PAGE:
Chris Christie: Common Sense First, Party Second

Chris Christie: Common Sense First, Party Second

REUTERS/Kevin Lamarque

What lessons can Scott Walker (and Mitt Romney and President Obama) learn from Chris Christie? Mainly this: Collaboration is valuable, and it really is important to “reach across the aisle.” There was a reason Obama campaigned on a promise to seek bipartisan accord; it polls well. Unhappily, from his first day in office, the thrill of victory overwhelmed our bumptious president. “We won” replaced “we can.”

In a campaign season where long-time Senator Richard Lugar is being punished for working with Democrats, how can we argue that bipartisanship succeeds? Consider the disparate fates of Governors Chris Christie and Scott Walker. Despite pushing through similar agendas, the former is a rising star while the latter finds his head on the chopping block. While Scott’s misadventures may also reflect bad timing, it is clear that voters resent his “my way or the highway” approach. Facing an election on June 5,  the governor risks being only the third in our history to be recalled.

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Elected governor of New Jersey three years ago, Christie faced a Democratic legislature and had to negotiate with his opponents. In his first State of the State address, Christie went to great lengths to praise his political opponents for their cooperation. Touting a nine percent drop in state spending, a much-improved balanced budget, lower taxes (for the first time in a decade), an improving jobs picture, reductions in crippling public employee benefits programs and the beginnings of education reform, Christie thanked the legislature: We haven’t always agreed, and we haven’t always gotten what we wanted, but we have achieved compromise, and the people of New Jersey are better off as a result.” New Jerseyians appear to agree.

When Walker became governor in 2010 as part of the resurgent GOP, he took office with a Republican majority in both houses of Wisconsin’s legislature. As a result, he blasted through both a tight budget and a provocative change in union rules that brought the state to a standstill

In a New Yorker piece describing the public outcry over Scott’s reform measures, William Finnegan says pointedly, “Scott Walker did not meet with opponents… .Walker never negotiated, and his budget-repair bill was passed with all its essentials intact.” High-handedness appears to be Walker’s major misstep. He failed to convince his political opponents or explain to Wisconsin voters why his measures made sense.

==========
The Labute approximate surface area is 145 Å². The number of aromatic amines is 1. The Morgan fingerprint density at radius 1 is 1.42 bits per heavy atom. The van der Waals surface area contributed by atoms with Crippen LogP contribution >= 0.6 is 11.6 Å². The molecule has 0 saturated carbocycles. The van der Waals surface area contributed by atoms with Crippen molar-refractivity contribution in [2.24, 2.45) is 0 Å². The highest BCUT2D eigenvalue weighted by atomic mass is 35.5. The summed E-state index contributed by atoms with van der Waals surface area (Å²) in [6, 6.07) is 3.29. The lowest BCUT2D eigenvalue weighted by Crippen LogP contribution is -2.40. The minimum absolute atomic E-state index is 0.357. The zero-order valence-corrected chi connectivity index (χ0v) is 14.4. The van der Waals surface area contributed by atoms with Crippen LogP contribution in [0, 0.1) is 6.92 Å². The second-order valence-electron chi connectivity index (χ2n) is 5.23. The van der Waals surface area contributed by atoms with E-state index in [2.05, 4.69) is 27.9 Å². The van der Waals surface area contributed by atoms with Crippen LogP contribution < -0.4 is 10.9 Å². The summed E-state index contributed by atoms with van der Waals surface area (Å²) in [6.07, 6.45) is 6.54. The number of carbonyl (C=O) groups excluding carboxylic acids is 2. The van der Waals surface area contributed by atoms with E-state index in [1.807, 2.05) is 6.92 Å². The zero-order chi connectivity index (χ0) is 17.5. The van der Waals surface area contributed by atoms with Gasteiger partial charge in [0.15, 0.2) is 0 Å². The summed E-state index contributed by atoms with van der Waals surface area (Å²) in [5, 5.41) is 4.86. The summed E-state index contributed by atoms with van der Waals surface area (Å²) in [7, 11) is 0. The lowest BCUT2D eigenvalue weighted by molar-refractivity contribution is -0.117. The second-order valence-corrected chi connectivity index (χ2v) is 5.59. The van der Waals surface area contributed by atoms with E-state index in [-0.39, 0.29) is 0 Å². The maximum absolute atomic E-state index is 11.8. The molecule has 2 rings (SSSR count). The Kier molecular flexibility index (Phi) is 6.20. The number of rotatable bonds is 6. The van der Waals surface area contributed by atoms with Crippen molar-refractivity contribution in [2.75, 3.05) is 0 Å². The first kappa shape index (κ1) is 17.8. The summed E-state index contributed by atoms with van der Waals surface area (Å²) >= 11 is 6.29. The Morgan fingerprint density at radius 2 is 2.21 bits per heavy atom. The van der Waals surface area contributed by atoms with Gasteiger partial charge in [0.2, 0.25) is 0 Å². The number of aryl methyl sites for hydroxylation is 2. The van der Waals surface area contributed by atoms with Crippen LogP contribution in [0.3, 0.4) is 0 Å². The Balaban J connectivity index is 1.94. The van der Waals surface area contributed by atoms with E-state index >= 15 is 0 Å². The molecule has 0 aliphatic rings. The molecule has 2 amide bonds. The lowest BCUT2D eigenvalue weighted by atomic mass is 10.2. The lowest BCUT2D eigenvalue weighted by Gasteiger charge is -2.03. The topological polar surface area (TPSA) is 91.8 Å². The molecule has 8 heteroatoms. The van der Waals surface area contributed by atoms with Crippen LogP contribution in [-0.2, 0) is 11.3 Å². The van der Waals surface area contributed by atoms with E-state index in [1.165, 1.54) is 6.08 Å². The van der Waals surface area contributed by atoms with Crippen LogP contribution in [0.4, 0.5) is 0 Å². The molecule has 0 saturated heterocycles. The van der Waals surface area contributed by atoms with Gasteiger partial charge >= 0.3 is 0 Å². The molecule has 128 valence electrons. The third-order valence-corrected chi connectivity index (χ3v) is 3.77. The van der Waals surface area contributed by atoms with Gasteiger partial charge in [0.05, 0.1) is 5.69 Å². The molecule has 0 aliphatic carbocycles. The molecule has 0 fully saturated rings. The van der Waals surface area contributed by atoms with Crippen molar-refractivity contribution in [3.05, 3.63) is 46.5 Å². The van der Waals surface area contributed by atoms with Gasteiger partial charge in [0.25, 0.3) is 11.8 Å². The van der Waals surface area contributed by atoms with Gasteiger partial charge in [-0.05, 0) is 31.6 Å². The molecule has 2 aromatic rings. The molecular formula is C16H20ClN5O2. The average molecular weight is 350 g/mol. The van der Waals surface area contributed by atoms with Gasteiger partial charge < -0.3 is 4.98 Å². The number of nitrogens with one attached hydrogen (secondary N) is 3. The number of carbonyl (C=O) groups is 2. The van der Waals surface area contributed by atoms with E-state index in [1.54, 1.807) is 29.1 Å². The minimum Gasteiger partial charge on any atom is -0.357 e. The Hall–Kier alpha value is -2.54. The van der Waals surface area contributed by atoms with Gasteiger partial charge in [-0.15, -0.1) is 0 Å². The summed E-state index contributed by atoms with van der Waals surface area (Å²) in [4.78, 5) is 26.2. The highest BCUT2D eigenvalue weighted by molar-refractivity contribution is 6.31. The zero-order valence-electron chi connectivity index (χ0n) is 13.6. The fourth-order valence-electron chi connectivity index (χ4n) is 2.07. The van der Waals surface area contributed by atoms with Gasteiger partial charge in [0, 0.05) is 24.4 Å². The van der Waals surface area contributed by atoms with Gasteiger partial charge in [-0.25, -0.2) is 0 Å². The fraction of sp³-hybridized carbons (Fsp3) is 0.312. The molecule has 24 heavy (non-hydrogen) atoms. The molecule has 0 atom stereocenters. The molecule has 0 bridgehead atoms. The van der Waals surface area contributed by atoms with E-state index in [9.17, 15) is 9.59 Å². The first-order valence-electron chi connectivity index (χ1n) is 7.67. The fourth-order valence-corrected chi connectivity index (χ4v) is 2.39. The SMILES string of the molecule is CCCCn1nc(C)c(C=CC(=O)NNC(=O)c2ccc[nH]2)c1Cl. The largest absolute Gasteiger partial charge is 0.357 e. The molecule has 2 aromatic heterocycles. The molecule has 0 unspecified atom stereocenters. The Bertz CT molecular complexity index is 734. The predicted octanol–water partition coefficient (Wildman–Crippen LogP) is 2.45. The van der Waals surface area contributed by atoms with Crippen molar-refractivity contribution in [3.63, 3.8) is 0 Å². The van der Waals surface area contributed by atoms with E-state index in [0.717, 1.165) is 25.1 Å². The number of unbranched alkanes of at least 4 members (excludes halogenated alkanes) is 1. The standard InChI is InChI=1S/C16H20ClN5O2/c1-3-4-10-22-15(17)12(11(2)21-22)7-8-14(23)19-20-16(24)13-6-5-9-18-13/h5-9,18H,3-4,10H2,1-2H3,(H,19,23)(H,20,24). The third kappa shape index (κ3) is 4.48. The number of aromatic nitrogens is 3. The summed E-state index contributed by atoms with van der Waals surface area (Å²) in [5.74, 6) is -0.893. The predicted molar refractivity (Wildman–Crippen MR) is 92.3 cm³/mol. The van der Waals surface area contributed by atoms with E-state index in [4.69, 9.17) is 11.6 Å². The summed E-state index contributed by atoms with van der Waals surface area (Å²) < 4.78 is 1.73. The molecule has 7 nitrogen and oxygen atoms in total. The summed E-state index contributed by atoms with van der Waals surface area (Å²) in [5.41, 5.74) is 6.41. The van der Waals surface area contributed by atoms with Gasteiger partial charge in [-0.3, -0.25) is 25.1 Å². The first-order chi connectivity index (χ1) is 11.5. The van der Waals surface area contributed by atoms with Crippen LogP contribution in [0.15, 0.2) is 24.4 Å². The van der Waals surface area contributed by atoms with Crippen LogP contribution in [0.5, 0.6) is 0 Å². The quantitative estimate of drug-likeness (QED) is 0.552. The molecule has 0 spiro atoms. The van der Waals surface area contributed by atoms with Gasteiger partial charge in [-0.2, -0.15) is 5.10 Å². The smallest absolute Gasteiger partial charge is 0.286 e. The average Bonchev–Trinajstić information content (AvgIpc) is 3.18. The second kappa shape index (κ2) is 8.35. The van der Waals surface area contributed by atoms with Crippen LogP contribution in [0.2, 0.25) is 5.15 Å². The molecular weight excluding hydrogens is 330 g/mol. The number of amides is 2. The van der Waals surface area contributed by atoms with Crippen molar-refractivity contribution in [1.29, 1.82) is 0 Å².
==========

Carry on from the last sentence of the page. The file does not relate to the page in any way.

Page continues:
“Christie is building a record as a pragmatic centrist, a guy who gets things done by finding common ground with Democrats,” wrote Tom Moran in New Jersey’s Star Ledger. In this hotly partisan age, how does Christie get away with it?

It appears that voters desire more than ideological fealty; they demand action and solutions.  If Christie can team with Democrats to rein in New Jersey property taxes – which had risen 70 percent in the ten years before he took office – bully  for him. If he can collaboratively close a prospective $11 billion budget hole, so much the better.

In fairness, Walker’s misadventures can also be laid to bad timing. Christie took office in November 2009, a year before Walker and before the financial crisis so drastically walloped state and local employees. Though the recession began in 2007, and   supposedly ended in mid-2009, the scope of government budget destruction took some time to emerge. Moreover, stimulus spending helped postpone the day of reckoning.

In 2009, a quarter of a million state and local government workers lost their jobs. The downtrend continued in 2010, alarming union leaders who had seen their fortunes wane in the private sector and had come to look upon ever-expanding public budgets as their most dependable future. The Bureau of Labor Statistics reports that “public-sector workers had a union membership rate (37.0 percent) more than five times higher than that of private-sector workers (6.9 percent).” Local government workers had an even higher rate of union membership, at 43 percent.

Labor leaders may have dismissed Indiana Governor Mitch Daniels’ move to curtail collective bargaining rights on his first day of office in 2005 as a one-off; but inroads by Republicans in the 2010 elections raised red flags. Ohio’s John Kasich, South Carolina’s Nikki Haley, Florida’s Rick Scott – in response to red ink, newly elected GOP governors targeted public service unions across the land.  

Union leaders needed to take a stand, and they chose Wisconsin. It was a sound choice. Wisconsin historically had been a union-friendly state, having been the first to draft legislation such as worker’s compensation and unemployment insurance. In 2011, 13.3 percent of Wisconsin’s work force belonged to unions, ranking 18th in the country. Committing enormous resources to the struggle, union brass protested the assault on public workers’ rights and forced the recall election. Whether they will succeed remains to be seen.

Whatever the outcome, the message is clear. Political leaders, no matter how solid their majority or convincing their election results, succeed best when they win over both their opponents and the electorate to their agenda. It’s not easy. President Obama’s first three years is proof enough. He has failed to work with Republicans on major issues such as budget reform or immigration, and has consequently made little progress. He has blamed the GOP for intransigence, but his job is to lead, and that he has not done. As a consequence, Mr. Obama faces his own possible recall this coming November.